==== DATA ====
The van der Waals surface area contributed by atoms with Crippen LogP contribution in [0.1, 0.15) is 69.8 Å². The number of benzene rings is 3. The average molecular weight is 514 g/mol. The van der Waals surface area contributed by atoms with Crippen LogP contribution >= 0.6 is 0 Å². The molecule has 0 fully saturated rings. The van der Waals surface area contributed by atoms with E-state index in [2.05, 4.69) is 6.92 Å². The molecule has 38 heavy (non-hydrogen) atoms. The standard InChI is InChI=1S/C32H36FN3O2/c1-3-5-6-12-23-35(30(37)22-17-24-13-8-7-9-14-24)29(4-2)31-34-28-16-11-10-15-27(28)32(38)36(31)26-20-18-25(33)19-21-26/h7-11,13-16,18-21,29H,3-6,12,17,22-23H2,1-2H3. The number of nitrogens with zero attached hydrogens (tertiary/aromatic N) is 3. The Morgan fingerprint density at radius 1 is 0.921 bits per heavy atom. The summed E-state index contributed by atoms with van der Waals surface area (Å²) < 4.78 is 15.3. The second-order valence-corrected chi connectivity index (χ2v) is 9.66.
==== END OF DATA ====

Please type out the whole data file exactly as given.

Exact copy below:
The van der Waals surface area contributed by atoms with Crippen LogP contribution in [0.1, 0.15) is 69.8 Å². The number of benzene rings is 3. The average molecular weight is 514 g/mol. The van der Waals surface area contributed by atoms with Crippen LogP contribution >= 0.6 is 0 Å². The molecule has 0 fully saturated rings. The van der Waals surface area contributed by atoms with E-state index in [2.05, 4.69) is 6.92 Å². The molecule has 38 heavy (non-hydrogen) atoms. The standard InChI is InChI=1S/C32H36FN3O2/c1-3-5-6-12-23-35(30(37)22-17-24-13-8-7-9-14-24)29(4-2)31-34-28-16-11-10-15-27(28)32(38)36(31)26-20-18-25(33)19-21-26/h7-11,13-16,18-21,29H,3-6,12,17,22-23H2,1-2H3. The number of nitrogens with zero attached hydrogens (tertiary/aromatic N) is 3. The Morgan fingerprint density at radius 1 is 0.921 bits per heavy atom. The summed E-state index contributed by atoms with van der Waals surface area (Å²) < 4.78 is 15.3. The second-order valence-corrected chi connectivity index (χ2v) is 9.66.